Teapots were also wrought in silver during the 1700s, and the Queen Anne and Georgian styles in England replaced earlier, more Gothic and triangular ewer shapes. Silver teapots were also popular in Scandinavia. Because of the durability of metal, examples of wrought teapots are more numerous than those of early stoneware and porcelain tea wares.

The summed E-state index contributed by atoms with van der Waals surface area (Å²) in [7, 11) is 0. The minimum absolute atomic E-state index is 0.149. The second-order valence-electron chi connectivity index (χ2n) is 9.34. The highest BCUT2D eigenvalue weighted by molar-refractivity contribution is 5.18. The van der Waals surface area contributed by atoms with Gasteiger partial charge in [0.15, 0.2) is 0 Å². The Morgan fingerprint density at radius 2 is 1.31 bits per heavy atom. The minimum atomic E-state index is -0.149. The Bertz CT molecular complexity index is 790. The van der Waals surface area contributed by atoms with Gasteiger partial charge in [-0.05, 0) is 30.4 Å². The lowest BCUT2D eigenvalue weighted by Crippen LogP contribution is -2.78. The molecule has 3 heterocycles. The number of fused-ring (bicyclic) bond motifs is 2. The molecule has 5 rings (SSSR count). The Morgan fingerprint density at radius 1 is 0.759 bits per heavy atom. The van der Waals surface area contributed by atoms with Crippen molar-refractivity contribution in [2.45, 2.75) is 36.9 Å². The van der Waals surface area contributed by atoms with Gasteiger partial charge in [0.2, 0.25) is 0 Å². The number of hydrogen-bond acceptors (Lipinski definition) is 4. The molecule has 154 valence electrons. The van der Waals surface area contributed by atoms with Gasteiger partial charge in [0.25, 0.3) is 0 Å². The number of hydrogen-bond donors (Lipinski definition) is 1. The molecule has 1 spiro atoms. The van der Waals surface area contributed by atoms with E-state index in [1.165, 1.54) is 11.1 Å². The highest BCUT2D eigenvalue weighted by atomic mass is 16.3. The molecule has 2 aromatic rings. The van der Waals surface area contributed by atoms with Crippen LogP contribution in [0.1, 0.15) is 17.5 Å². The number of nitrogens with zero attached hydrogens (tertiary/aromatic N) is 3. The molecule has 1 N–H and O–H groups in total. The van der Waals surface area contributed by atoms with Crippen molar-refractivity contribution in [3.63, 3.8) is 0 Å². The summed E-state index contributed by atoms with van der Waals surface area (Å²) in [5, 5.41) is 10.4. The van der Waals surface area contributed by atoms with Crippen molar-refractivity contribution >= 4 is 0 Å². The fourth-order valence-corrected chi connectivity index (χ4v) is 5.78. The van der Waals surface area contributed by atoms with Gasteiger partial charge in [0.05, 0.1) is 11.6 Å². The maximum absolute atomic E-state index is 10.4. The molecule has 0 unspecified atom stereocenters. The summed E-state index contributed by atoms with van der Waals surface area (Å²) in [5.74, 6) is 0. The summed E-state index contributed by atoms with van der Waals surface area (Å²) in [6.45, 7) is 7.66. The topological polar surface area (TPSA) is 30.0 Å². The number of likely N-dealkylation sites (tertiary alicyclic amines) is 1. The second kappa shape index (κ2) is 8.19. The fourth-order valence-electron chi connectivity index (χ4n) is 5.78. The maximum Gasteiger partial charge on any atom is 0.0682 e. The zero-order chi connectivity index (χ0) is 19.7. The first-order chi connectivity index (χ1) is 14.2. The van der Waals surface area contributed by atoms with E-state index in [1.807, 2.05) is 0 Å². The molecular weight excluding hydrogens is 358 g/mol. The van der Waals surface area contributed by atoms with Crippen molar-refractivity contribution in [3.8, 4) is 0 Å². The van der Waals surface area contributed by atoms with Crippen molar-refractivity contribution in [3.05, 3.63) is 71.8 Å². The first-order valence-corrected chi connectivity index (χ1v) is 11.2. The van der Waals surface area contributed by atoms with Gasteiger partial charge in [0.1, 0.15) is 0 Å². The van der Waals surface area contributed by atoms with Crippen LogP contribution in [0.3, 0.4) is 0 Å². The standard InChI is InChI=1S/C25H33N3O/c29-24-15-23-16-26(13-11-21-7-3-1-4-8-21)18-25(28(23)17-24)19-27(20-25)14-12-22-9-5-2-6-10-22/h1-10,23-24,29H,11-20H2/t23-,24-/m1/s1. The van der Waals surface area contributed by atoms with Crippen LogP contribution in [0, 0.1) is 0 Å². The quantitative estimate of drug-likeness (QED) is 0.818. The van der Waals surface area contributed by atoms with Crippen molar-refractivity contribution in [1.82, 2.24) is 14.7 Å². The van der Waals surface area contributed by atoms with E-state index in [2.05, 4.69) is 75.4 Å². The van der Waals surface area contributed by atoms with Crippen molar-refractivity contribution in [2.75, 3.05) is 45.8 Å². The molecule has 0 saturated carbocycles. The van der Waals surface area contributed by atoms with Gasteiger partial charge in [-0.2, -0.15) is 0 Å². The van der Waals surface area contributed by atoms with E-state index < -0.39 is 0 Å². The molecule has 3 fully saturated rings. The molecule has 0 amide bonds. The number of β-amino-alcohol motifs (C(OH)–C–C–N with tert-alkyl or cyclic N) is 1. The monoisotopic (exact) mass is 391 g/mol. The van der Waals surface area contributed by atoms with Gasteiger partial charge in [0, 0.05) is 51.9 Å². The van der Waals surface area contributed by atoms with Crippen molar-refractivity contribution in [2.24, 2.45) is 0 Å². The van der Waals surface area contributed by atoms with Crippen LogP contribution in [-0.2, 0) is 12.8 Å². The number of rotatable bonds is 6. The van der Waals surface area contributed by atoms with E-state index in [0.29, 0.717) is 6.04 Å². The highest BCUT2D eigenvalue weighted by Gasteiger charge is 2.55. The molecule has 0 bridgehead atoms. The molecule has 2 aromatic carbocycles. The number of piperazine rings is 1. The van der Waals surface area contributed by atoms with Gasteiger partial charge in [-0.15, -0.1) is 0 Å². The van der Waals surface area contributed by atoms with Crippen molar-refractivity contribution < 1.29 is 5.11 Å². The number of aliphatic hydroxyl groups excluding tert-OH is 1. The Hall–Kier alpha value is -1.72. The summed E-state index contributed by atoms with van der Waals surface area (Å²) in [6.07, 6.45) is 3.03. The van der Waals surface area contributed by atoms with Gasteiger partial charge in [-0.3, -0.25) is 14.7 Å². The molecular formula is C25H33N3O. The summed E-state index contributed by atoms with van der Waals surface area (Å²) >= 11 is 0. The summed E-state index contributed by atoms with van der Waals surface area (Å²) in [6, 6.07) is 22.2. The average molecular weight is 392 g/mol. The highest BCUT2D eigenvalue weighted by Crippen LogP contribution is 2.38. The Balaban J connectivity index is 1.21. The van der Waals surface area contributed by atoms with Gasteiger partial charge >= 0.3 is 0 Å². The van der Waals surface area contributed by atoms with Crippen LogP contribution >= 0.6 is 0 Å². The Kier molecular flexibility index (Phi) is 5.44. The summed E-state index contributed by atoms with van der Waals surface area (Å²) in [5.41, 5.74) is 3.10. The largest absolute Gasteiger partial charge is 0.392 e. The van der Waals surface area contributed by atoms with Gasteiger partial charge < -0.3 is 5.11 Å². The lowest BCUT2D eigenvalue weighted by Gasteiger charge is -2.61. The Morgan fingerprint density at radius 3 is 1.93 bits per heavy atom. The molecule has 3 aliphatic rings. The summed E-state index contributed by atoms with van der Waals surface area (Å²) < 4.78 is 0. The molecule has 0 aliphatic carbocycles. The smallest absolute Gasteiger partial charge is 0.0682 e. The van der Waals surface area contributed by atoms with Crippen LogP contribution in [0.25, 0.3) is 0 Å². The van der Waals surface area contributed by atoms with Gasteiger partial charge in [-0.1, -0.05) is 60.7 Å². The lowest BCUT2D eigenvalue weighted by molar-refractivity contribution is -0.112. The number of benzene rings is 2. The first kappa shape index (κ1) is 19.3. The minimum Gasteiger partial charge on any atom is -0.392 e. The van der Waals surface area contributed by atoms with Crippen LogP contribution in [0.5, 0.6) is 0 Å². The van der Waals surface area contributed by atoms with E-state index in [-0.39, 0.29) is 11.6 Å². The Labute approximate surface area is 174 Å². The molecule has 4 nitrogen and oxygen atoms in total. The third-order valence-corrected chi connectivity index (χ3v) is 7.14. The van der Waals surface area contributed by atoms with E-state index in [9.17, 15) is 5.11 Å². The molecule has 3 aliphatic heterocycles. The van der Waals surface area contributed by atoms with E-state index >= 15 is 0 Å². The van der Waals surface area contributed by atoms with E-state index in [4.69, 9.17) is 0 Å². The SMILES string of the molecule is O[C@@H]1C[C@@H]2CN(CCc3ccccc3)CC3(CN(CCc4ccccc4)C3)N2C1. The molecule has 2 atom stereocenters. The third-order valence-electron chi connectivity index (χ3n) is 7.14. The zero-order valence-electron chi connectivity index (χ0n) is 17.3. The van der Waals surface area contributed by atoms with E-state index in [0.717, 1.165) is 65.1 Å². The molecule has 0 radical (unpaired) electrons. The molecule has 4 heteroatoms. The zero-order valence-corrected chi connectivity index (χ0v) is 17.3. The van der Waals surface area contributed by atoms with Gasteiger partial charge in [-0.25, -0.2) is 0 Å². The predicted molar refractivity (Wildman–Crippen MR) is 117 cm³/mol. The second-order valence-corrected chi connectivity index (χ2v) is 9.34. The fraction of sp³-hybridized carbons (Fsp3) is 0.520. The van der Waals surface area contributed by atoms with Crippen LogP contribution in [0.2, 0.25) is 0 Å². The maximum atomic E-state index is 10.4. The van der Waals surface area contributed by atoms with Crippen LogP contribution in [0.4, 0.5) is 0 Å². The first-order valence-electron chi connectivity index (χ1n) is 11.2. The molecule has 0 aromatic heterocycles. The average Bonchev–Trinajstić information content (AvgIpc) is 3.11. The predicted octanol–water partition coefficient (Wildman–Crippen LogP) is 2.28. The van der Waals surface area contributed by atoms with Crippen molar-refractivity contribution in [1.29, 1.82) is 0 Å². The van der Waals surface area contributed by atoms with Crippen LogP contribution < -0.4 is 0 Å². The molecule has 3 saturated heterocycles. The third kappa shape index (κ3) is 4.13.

The cost of tea was reflected in the cost of the teapots, and gradually whole tea services were required to properly serve the delicacy, including tray, spoons, creamers, sugar bowls and storage canisters. By the late 18th century, tea had replaced ale at the wealthy English breakfast table. An etiquette was forming around the drink that would become rooted in British, and also in Dutch, culture. The Netherlands remains the only continental European country with steady tea consumption; coffee became the preferred beverage on the rest of the continent in the mid-18th century. Britain became a tea-crazy kingdom that innnovated tea rituals and teapot design. Today, tea is second only to water in terms of worldwide popularity as a drink: 50 billion cups are served each year. (To learn more about the culture of tea in the Britain, India, North America, Africa and other areas of the world, read about Colonization and the Spread of Tea.)